Three Months Ended
 
Record Date
 
Payment Date
 
Per Unit Distribution
 
Total Cash Distribution
March 31, 2018(1)
 
May 1, 2018
 
May 15, 2018
 
$
0.625

 
$
9

December 31, 2017
 
February 9, 2018
 
February 15, 2018
 
$
0.625

 
$
9

September 30, 2017
 
October 31, 2017
 
November 14, 2017
 
$
0.625

 
$
9

June 30, 2017
 
July 31, 2017
 
August 14, 2017
 
$
0.625

 
$
9

March 31, 2017
 
May 2, 2017
 
May 12, 2017
 
$
0.625

 
$
9

December 31, 2016
 
February 10, 2017
 
February 15, 2017
 
$
0.625

 
$
9

_____________________
(1)
The board of directors of Enable GP declared a $0.625 per Series A Preferred Unit cash distribution on May 1, 2018, to be paid on May 15, 2018, to Series A Preferred unitholders of record at the close of business on May 1, 2018.

General Partner Interest and Incentive Distribution Rights

Enable GP owns a non-economic general partner interest in the Partnership and thus will not be entitled to distributions that the Partnership makes prior to the liquidation of the Partnership in respect of such general partner interest. Enable GP currently holds incentive distribution rights that entitle it to receive increasing percentages, up to a maximum of 50.0%, of the cash the Partnership distributes from operating surplus (as defined in the Partnership Agreement) in excess of $0.330625 per unit per quarter. The maximum distribution of 50.0% does not include any distributions that Enable GP or its affiliates may receive on common units that they own.

Expiration of Subordination Period

The financial tests required for conversion of all subordinated units were met and the 207,855,430 outstanding subordinated units were converted into common units on a one-for-one basis on August 30, 2017. The conversion of the subordinated units did not change the aggregate amount of outstanding units, and the conversion of the subordinated units did not impact the amount of cash available for distribution by the Partnership.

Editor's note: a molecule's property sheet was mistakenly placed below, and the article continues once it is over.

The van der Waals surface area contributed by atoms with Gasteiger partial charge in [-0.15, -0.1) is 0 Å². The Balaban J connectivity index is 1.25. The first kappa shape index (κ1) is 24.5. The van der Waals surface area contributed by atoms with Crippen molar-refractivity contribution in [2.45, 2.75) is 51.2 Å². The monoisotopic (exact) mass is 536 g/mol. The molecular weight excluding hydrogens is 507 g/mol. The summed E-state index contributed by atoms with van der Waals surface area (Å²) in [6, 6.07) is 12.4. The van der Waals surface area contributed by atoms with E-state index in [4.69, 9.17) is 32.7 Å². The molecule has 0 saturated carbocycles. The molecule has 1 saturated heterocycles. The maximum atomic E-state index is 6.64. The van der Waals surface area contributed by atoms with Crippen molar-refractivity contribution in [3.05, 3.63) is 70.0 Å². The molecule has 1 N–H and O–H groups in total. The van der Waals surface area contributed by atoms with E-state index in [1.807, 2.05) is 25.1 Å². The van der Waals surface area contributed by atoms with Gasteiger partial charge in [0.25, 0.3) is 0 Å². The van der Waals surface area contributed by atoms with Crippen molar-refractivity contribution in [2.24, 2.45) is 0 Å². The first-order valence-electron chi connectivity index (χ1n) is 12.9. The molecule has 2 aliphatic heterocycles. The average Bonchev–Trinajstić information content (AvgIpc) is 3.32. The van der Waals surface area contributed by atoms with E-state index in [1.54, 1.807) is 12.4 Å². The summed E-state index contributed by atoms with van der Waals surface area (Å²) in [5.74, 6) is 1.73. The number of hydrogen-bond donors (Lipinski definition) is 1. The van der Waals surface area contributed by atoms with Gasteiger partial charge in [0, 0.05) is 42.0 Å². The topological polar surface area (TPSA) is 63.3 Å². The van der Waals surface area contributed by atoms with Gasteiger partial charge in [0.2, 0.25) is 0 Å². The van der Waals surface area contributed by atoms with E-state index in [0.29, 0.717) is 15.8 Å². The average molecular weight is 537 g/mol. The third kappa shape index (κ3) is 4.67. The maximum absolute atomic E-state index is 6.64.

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Series A Preferred Units

On February 18, 2016, the Partnership completed a private placement of 14,520,000 Series A Preferred Units representing limited partner interests in the Partnership for a cash purchase price of $25.00 per Series A Preferred Unit, resulting in proceeds of $362 million, net of issuance costs. The Partnership incurred approximately $1 million of expenses related to the offering, which is shown as an offset to the proceeds. In connection with the closing of the private placement, the Partnership redeemed approximately $363 million of notes scheduled to mature in 2017 payable to a wholly-owned subsidiary of CenterPoint Energy.

Pursuant to the Partnership Agreement, the Series A Preferred Units:
rank senior to the Partnership’s common units with respect to the payment of distributions and distribution of assets upon liquidation, dissolution and winding up;
have no stated maturity;
are not subject to any sinking fund; and
will remain outstanding indefinitely unless repurchased or redeemed by the Partnership or converted into its common units in connection with a change of control.

If and when declared by our general partner, holders of the Series A Preferred Units receive a quarterly cash distribution on a non-cumulative basis equal to subject to certain adjustments, an annual rate of: 10% on the stated liquidation preference of $25.00 from the date of original issue to, but not including, the five year anniversary of the original issue date; and thereafter a percentage of the stated liquidation preference equal to the sum of the three-month LIBOR plus 8.5%.